The Navy Working Uniform (NWU) concepts offer four variations to be tested in the fleet. Each variation offers a combination of different patterns, dominant colors, fabric finishes and designs. Two of the new patterns are woodland design (one predominantly gray and one predominantly blue), and the other two are digitized patterns (again, one predominantly gray and the other predominantly blue).
Scott said these concepts are only the initial version of what the working uniform may ultimately look like. To assist in deciding exactly what uniforms Sailors will be wearing, Task Force Uniform (TFU) developed a set of concept uniforms.
The concept uniforms are much like a concept car at an auto show, Scott said. Its only a preliminary design of the final model, and judging from the fleets response, we can make modifications to the final design.
The Task Force Uniform initiative began after Sailors in the fleet expressed their concerns about the current status of Navy uniforms. Chief of Naval Operations (CNO) Adm. Vern Clark determined there should be an evaluation of the uniform requirements.
Upon completion of a Navywide survey last year, TFU went to work on interpreting more than 40,000 surveys with the help of an organizational psychologist to determine what changes Sailors desired. Some of the concerns expressed were that there are too many uniforms, they wear out quickly and are difficult to maintain. They also commented on the need for a working uniform that would be practical in different working environments and climates. The majority of respondents said they preferred a Battle Dress Uniform (BDU) style working uniform.
The Navy Working Uniform is being designed to take the place of utilities, wash khaki, coveralls, woodland green, aviation green, winter working blue and tropical working uniforms. The normal wear life is designed to last up to 18 months, compared to the current wear life of six months for the working uniform.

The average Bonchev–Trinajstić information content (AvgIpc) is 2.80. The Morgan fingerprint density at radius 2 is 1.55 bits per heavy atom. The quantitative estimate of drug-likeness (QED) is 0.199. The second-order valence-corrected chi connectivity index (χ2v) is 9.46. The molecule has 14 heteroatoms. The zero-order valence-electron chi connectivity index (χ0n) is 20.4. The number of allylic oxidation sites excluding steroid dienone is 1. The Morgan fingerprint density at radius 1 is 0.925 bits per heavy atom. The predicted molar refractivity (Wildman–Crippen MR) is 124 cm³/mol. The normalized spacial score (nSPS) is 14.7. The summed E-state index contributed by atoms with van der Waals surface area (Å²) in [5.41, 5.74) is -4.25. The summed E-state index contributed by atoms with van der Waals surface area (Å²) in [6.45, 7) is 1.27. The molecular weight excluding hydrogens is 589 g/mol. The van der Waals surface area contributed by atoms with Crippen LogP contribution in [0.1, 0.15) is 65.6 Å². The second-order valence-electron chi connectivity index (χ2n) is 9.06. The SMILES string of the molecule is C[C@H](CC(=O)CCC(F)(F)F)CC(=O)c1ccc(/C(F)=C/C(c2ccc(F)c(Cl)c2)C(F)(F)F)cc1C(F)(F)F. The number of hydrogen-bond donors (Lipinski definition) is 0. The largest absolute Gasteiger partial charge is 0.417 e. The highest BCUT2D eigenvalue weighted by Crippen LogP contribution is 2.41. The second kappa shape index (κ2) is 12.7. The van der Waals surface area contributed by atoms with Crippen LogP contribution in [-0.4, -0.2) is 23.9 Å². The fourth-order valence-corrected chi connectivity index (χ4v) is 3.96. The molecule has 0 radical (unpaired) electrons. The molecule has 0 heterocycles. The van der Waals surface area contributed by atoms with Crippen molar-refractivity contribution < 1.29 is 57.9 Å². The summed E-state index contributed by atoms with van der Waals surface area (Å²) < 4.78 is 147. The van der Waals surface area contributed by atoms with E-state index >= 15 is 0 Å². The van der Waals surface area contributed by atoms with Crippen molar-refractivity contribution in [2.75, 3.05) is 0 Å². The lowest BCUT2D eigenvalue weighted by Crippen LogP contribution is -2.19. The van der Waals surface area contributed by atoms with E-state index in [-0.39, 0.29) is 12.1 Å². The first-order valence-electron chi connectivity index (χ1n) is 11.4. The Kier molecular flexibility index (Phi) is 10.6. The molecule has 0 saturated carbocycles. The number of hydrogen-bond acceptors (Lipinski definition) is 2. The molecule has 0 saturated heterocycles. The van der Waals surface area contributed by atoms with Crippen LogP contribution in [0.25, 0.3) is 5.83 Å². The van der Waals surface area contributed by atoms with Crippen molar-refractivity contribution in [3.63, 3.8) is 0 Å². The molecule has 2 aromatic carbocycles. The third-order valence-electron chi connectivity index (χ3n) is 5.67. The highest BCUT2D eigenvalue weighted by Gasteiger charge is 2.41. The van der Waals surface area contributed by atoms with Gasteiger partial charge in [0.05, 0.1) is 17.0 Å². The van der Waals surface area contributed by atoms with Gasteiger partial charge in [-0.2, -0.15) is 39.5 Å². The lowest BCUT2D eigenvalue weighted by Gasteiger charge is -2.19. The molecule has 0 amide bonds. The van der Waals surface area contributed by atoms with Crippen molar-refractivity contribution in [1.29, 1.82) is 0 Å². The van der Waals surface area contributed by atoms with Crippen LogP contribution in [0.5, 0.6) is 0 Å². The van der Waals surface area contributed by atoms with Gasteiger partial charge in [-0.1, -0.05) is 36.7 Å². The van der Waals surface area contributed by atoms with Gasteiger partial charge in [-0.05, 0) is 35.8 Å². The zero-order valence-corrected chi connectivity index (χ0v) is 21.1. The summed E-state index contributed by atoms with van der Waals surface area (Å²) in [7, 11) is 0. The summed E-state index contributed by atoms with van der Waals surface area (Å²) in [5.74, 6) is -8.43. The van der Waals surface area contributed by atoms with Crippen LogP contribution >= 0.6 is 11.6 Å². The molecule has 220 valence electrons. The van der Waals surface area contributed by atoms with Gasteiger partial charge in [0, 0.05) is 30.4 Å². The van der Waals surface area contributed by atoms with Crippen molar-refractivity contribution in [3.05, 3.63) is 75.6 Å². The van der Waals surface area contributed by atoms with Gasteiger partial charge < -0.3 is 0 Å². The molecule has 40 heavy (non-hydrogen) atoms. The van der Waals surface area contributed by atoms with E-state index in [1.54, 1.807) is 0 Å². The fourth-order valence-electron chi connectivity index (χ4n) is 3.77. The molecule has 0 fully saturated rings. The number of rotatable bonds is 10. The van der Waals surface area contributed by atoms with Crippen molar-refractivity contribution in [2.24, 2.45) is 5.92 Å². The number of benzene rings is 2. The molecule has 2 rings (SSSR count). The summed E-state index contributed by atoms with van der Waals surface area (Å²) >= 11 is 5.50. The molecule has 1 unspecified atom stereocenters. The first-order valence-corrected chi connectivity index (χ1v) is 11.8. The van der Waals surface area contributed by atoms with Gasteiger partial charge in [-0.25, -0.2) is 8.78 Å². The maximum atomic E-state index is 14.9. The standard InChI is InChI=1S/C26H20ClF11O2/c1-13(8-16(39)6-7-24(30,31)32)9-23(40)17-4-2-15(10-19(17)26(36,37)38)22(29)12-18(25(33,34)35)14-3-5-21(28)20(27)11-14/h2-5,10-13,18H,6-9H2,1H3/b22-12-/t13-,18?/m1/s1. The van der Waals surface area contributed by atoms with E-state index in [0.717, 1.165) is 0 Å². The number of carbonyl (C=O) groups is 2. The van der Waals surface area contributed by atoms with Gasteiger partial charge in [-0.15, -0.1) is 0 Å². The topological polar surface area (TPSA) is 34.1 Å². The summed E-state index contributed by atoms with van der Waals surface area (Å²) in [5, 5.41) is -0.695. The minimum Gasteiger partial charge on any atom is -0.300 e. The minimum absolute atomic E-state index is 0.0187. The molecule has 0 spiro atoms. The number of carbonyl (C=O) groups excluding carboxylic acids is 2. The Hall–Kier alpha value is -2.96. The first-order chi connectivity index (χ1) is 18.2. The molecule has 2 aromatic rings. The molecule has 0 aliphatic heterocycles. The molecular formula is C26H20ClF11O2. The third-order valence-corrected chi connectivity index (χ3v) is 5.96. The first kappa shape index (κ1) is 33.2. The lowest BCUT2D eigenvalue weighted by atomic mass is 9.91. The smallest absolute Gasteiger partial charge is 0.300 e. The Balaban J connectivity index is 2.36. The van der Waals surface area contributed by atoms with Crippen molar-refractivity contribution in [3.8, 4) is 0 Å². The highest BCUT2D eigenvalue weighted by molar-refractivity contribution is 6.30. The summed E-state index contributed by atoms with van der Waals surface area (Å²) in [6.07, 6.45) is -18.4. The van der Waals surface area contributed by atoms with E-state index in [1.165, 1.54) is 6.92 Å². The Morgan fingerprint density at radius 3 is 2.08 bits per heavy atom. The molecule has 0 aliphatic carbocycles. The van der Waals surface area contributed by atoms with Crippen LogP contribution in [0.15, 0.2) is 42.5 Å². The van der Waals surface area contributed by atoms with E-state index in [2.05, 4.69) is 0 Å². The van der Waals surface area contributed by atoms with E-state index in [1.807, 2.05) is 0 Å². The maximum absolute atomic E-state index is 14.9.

The working uniform design is not intended to camouflage Sailors against the background of a ship. Instead, the multiple colors on the uniform - navy blue, deck gray, haze gray and black - are common in the maritime working environment, making them a more practical choice.
What we have heard from Sailors aboard ship is if they get a small spot of paint or grease on a pair of solid-color utilities or coveralls, its easily visible and detracts from the uniforms appearance, Scott said. With the Navy Working Uniforms multicolor pattern, a small spot or stain may be almost entirely unnoticeable.
Another positive aspect of a multicolor pattern is that wrinkles caused by daily wear would be less visible, and the new uniforms will be wash and wear with no ironing required.
Why should we need to iron a working uniform? The NWU fabric treatment will be a considerable improvement over the previous working uniforms, said Scott. The proposed plan is for the NWU to be the primary working uniform used in all Navy communities and duties, including watchstanding. The NWU is also being designed for wear outside the gate. Sailors will be able to go off base without having to change from the working uniform into their service uniform or civilian clothes.
With the CNOs approval for a wear test, the Navy is working to provide as many possible options for Sailors to choose from during the wear-test period.
Among the options will be:
- Woodland versus digital pattern
- Blue versus gray as the uniforms predominant color
- Tapered blouse versus standard-style blouse
- Rounded versus pointed collar
- Performance T-shirt versus cotton undershirt
- Pleated versus non-pleated trousers
- Elastic versus adjustable waistband
- Button versus zipper trousers
- No-polish suede versus polished leather boots
- 8-point versus round top cover
- Pocket locations and design
Although the NWU was designed to address the concerns of the fleet, Scott said a test of how the uniforms will truly respond to the needs of Sailors can only be determined by a fleetwide wear test and evaluation before being mass produced.